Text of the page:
The mountains eventually gave out and we found ourselves again in a wide, lush valley. And although lush, it was much more arid but also much more (agriculturally) productive. Apples, peaches, grapes and probably other fruit trees I couldn’t discern had taken over the landscape.

We stopped at a roadside rest stop to have a bite of lunch. I’m glad that I brought my little cooler so we could keep our wine and cheese cold! The stop was a pleasant one, with few people around and fairly quiet considering we were on the side of a motorway.

I had plotted the town of Embrun on my GPS, but only as a way point. I was incredibly surprised when I saw just what kind of historic and unique place it was. We still didn’t stop, but I think that we got a better view from the roadside, to be honest. And oddly enough, wiki has very little to say about this place other than “it is very old”.

Embrun, France

We kept riding south, passing through and by numerous villages and towns. The weather was good, although a bit warm if we stopped moving. Traffic was on the whole not a problem and the views were always giving me a swivel head. I don’t know how motorcyclists keep their GoPros on their helmets and still produce acceptable videos. Mine would make the viewer motion sick, I’m sure!

The town of Sisteron

South of Manosque the landscape changed yet again. We left behind the busy non-toll motorway and found ourselves on much more remote and narrow roads. A rain squall kept threatening to hit us, but it always stayed just over the hill.

Remember that comment I made earlier about seeing the lavender fields of Provence? I was finally there!

Re-entering “civilization”

I loved today’s clouds

We were on the final stretch to our BnB in Lourmarin, one of France’s “20 Most Beautiful Villages. We shall see!

Dan had chosen the town and Le Galinier de Lourmarin, the BnB we’d stay in. He was impressed by the photos and the reviews, and it was in the village itself so it would be convenient to explore at our leisure. The plan was to spend three nights here, thereby giving us plenty of time to make day trips in the region. We were only an hour from the Mediterranean Sea, after all!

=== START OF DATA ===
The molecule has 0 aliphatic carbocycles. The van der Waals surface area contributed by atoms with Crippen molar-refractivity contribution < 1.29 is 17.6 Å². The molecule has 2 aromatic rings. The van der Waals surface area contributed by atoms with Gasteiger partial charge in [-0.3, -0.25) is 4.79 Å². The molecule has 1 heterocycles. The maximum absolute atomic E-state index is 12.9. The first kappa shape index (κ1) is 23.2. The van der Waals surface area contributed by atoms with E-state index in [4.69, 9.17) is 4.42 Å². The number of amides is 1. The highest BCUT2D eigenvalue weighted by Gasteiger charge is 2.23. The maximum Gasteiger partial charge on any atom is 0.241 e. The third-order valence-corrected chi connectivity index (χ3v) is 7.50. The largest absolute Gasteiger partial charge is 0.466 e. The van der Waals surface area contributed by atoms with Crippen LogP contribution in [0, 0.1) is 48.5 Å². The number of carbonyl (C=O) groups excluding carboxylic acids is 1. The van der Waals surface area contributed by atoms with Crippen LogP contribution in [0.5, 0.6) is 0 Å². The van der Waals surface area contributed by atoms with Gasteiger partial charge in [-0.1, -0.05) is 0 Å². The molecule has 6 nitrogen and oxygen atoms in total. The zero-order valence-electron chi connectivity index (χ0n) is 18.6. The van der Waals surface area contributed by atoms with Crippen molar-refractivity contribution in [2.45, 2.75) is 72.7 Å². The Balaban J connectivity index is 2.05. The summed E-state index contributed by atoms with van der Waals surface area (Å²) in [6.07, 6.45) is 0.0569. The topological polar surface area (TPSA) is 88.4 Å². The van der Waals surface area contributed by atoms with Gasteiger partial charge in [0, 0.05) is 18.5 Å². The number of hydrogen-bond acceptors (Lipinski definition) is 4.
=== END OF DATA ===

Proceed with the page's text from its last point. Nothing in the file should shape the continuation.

The address as given by the BnB had the GPS take us to a wide spot in the road, half a kilometer outside of the village. This didn’t seem correct, so Dan pulled out his phone to verify. He narrowed our destination a bit further, but still not to the BnB itself. It was mid-afternoon and the sun was beating down as Dan tramped around looking for more information. Finally he came back and said that it should be directly across the street, behind a dense curtain of trees and bushes. We got back on the bikes to look for a way through the bushes and onto the property. We eventually found a gate – a couple of gates, actually – but they required a code to get in. We had no code.

Dan jumped one of the gates and eventually found someone who worked on the property to let us in. She seemed surprised that we weren’t given a code, but was pleasant and instructed us on how to access the property. She showed us to our room, and then gave us a tour of the grounds. This included the lobby/reception area and the pool, as well as a more convenient location to park our bikes. Excellent, although I just wanted to get out of my gear and get a shower.

We finally got our room at Le Galinier. I’ll share the photos on tomorrow’s entry, since there have already been a lot of pictures today.

—> Tuesday